Stem cells for flu?
For me, that idea is new.
Some months back there was buzz about the stem cell biotech Longeveron related to its report on early trial data on testing infusions of mesenchymal stem cells for frailty in the aged. Frailty that pops up in some aging folks can manifest in a variety of ways and contribute both to reduced quality of life and mortality.
This week a PR firm for Longeveron sent out an email suggesting that the company’s investigational stem cell therapy might have significance for the flu.
My initial reaction was to be puzzled when someone shared the email with me, not just about the idea, but also the timing. Is this kind of taking advantage of the current worrisome news on the flu? Or a logical attempt to tie in ongoing (albeit very early) clinical research to relevant news of the day? More broadly, what should researchers and biotechs keep in mind in talking about their very early translational and clinical work?
I want to emphasize that Longeveron is doing many things right. They have INDs from the FDA and NIH funding for some work. They are conducting small, placebo controlled trials including a double-blind one. They are publishing their data. Kudos to them.
But this stem cells for flu PR email didn’t sit that well with me. Of course, the flu is on everyone’s mind as it is currently an epidemic in the U.S. with many deaths. Is there a reasonable expectation that Longeveron’s product could help older people not get the flu soon or avoid getting as sick via enhancing response to flu vaccine (and/or reducing frailty)? Is this kind of PR email OK at this stage?
Let’s go through the situation.
First, take a look at that email someone passed along to me from the company’s PR firm:
Subject line “Flu season is bad. Could stem cells make the difference for seniors?”“…this year’s flu season is predicted to be one of the worst in history, according to medical experts, and one of the hardest hit groups is the elderly. Due to their susceptibility to pneumonia and poor lung function, the older population has a higher mortality rate during influenza outbreaks. So far for the 2017/2018 flu season, the National Center for Health Statistics has received reports of 759 deaths due to influenza and 34,520 related deaths due to pneumonia. Experts are looking to other ways to protect the elderly during severe flu outbreaks.One therapy under investigation is regenerative stem cell therapy to bolster seniors’ immune systems. The research uses stem cells from adult human donor bone marrow to improve the symptoms associated with aging frailty. Frailty is a syndrome that is marked by a number of symptoms, including poorer lung function and physical performance, higher levels of inflammation and a lower immune system. With frailty, the decrease in immune system defense and lowered lung function, along with less efficacy of vaccines, increases the potential for illness such as the flu to be fatal.Joshua Hare, M.D., co-founder and Chief Science Officer of biotech company Longeveron, and director of the Interdisciplinary Stem Cell Institute at the University of Miami Miller School of Medicine, has been leading the research, and is available for an interview to discuss the research and the promising results. Longeveron and UM have published positive clinical studies of stem cell therapies for aging frailty, for which there is no FDA-approved treatment.According to Dr. Hare, after the treatment, frail elderly in the trial demonstrated better physical performance and improved lung function, walking an additional 70 meters, for a total of some 400 meters – about the length of a football field.”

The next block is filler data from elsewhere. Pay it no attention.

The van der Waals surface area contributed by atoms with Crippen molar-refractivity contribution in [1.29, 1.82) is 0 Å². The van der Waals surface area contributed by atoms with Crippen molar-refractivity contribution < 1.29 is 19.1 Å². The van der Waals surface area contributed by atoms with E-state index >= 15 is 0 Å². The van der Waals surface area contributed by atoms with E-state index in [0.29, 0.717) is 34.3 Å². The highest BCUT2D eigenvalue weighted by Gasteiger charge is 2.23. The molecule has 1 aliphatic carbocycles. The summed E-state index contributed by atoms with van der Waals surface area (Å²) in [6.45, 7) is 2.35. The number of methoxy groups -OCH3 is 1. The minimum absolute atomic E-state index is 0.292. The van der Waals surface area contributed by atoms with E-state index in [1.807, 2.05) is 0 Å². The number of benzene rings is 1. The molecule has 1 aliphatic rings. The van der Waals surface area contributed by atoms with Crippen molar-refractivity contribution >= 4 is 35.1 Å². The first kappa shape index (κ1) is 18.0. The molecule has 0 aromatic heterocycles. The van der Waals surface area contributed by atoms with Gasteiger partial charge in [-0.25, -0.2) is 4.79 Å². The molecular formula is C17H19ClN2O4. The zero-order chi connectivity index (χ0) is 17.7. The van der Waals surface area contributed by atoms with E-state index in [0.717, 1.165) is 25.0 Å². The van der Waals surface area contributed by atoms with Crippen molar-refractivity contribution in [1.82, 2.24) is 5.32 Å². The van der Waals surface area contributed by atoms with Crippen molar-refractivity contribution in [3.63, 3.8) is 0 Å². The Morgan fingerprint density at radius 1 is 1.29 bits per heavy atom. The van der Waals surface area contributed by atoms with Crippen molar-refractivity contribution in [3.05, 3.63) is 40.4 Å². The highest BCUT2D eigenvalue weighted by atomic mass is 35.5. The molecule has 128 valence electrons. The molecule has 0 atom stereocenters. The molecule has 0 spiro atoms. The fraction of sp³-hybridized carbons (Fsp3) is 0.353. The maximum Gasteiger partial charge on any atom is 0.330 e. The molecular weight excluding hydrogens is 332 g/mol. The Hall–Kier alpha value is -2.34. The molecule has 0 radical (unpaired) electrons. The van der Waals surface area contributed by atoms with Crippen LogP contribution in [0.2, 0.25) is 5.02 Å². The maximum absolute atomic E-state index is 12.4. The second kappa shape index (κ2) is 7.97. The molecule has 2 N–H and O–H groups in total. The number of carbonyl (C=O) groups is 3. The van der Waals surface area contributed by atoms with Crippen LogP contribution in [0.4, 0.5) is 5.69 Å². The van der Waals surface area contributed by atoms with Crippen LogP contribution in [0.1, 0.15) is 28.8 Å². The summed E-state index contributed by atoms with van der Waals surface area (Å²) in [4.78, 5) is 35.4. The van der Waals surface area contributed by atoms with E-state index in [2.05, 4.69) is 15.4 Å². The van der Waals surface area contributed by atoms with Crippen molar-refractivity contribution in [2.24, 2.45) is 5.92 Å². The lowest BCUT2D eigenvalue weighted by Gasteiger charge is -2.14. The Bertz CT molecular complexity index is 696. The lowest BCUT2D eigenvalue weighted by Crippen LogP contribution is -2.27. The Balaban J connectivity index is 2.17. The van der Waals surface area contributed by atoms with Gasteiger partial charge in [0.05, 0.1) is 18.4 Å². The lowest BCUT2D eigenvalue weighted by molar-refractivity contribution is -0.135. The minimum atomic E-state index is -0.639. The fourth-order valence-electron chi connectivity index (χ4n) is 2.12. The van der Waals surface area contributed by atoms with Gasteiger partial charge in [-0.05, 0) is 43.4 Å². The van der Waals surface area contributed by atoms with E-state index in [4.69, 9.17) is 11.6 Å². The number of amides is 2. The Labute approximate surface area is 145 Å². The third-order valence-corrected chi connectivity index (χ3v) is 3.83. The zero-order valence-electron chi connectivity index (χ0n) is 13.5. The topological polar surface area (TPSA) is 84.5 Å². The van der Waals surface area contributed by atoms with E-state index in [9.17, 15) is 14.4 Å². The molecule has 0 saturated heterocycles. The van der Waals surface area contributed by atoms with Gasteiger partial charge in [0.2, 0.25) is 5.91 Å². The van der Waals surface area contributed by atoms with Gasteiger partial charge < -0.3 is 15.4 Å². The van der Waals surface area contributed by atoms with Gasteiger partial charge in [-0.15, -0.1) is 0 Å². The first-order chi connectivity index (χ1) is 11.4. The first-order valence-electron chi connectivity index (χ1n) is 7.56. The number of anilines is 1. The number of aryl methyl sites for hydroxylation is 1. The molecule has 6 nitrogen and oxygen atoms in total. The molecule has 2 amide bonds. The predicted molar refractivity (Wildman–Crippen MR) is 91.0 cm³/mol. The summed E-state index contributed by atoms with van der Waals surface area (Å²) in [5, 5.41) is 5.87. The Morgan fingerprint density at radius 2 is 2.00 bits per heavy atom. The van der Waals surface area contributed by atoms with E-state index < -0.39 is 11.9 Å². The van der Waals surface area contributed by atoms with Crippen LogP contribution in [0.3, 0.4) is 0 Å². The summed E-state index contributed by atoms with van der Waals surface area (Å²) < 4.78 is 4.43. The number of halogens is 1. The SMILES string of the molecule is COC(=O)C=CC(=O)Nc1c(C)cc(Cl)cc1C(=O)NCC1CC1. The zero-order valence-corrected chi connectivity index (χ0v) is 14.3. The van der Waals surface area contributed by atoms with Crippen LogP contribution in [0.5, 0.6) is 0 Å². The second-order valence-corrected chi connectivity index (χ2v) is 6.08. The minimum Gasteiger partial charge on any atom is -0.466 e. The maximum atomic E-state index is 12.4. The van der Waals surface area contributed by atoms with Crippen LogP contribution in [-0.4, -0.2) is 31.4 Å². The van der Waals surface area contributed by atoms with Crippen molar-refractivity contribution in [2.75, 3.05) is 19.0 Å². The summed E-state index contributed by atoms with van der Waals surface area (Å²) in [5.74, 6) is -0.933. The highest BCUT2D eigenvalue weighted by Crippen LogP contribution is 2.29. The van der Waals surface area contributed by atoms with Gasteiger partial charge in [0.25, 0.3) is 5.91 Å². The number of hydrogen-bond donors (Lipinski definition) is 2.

The tone is measured so that’s good on that level, but I still have some concerns here.I asked myself, “What’s the data behind this email from the company?” Their research so far is mostly focused on frailty in terms of data and not the flu.
Even on frailty it’s early days. Longeveron’s recent paper entitled “Allogeneic Mesenchymal Stem Cells Ameliorate Aging Frailty: A Phase II Randomized, Double-Blind, Placebo-Controlled Clinical Trial” got some people’s attention. To my eye the data were not that consistent, error bars large, the sample size small, and we need to keep in mind that in this study the higher dose of stem cells didn’t have much effect or none at all (or possibly made things worse) for certain measures associated with aging. There may be reasons for that dosage difference in outcomes but it weakens the case that the stem cells here definitely helped frailty-associated outcomes. For an example of the kind of data from the paper, see Figure 2A here, which relates to lung function.
This kind of mixed bag of data is not unusual for many kinds of early clinical trials and there could be something meaningful going on. This low-high dose split result reminds me of the mixed bag data reported a few months ago from Duke’s cord blood for cerebral palsy trial (see my post).